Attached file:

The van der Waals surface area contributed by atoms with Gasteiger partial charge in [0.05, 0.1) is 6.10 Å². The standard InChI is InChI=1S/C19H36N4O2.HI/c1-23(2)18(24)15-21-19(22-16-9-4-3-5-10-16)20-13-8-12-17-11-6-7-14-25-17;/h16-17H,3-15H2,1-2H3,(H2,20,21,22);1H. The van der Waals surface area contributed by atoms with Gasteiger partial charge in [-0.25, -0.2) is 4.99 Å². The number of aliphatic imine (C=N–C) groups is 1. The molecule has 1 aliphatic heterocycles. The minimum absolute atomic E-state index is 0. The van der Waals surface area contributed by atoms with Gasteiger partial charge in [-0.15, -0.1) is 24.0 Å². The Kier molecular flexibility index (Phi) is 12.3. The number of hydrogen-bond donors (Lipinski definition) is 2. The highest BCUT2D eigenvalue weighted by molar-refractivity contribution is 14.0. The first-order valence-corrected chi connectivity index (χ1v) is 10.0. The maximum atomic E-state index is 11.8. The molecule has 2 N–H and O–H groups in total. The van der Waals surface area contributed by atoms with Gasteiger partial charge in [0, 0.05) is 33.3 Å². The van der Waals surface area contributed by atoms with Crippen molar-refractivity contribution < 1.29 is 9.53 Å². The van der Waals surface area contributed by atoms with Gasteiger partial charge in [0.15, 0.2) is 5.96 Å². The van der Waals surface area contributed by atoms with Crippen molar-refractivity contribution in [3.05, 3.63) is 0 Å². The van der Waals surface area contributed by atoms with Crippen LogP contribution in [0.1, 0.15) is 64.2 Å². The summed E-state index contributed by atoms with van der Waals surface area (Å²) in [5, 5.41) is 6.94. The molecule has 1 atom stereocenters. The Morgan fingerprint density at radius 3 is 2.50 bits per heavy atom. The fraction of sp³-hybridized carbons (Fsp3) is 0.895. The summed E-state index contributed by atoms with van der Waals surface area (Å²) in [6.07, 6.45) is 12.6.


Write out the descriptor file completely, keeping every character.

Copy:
The van der Waals surface area contributed by atoms with Gasteiger partial charge in [0.05, 0.1) is 6.10 Å². The standard InChI is InChI=1S/C19H36N4O2.HI/c1-23(2)18(24)15-21-19(22-16-9-4-3-5-10-16)20-13-8-12-17-11-6-7-14-25-17;/h16-17H,3-15H2,1-2H3,(H2,20,21,22);1H. The van der Waals surface area contributed by atoms with Gasteiger partial charge in [-0.25, -0.2) is 4.99 Å². The number of aliphatic imine (C=N–C) groups is 1. The molecule has 1 aliphatic heterocycles. The minimum absolute atomic E-state index is 0. The van der Waals surface area contributed by atoms with Gasteiger partial charge in [-0.15, -0.1) is 24.0 Å². The Kier molecular flexibility index (Phi) is 12.3. The number of hydrogen-bond donors (Lipinski definition) is 2. The highest BCUT2D eigenvalue weighted by molar-refractivity contribution is 14.0. The first-order valence-corrected chi connectivity index (χ1v) is 10.0. The maximum atomic E-state index is 11.8. The molecule has 2 N–H and O–H groups in total. The van der Waals surface area contributed by atoms with Gasteiger partial charge in [0, 0.05) is 33.3 Å². The van der Waals surface area contributed by atoms with Crippen molar-refractivity contribution < 1.29 is 9.53 Å². The van der Waals surface area contributed by atoms with Gasteiger partial charge in [0.15, 0.2) is 5.96 Å². The van der Waals surface area contributed by atoms with Crippen molar-refractivity contribution in [3.05, 3.63) is 0 Å². The van der Waals surface area contributed by atoms with Crippen LogP contribution in [0.1, 0.15) is 64.2 Å². The summed E-state index contributed by atoms with van der Waals surface area (Å²) in [5, 5.41) is 6.94. The molecule has 1 atom stereocenters. The Morgan fingerprint density at radius 3 is 2.50 bits per heavy atom. The fraction of sp³-hybridized carbons (Fsp3) is 0.895. The summed E-state index contributed by atoms with van der Waals surface area (Å²) in [6.07, 6.45) is 12.6.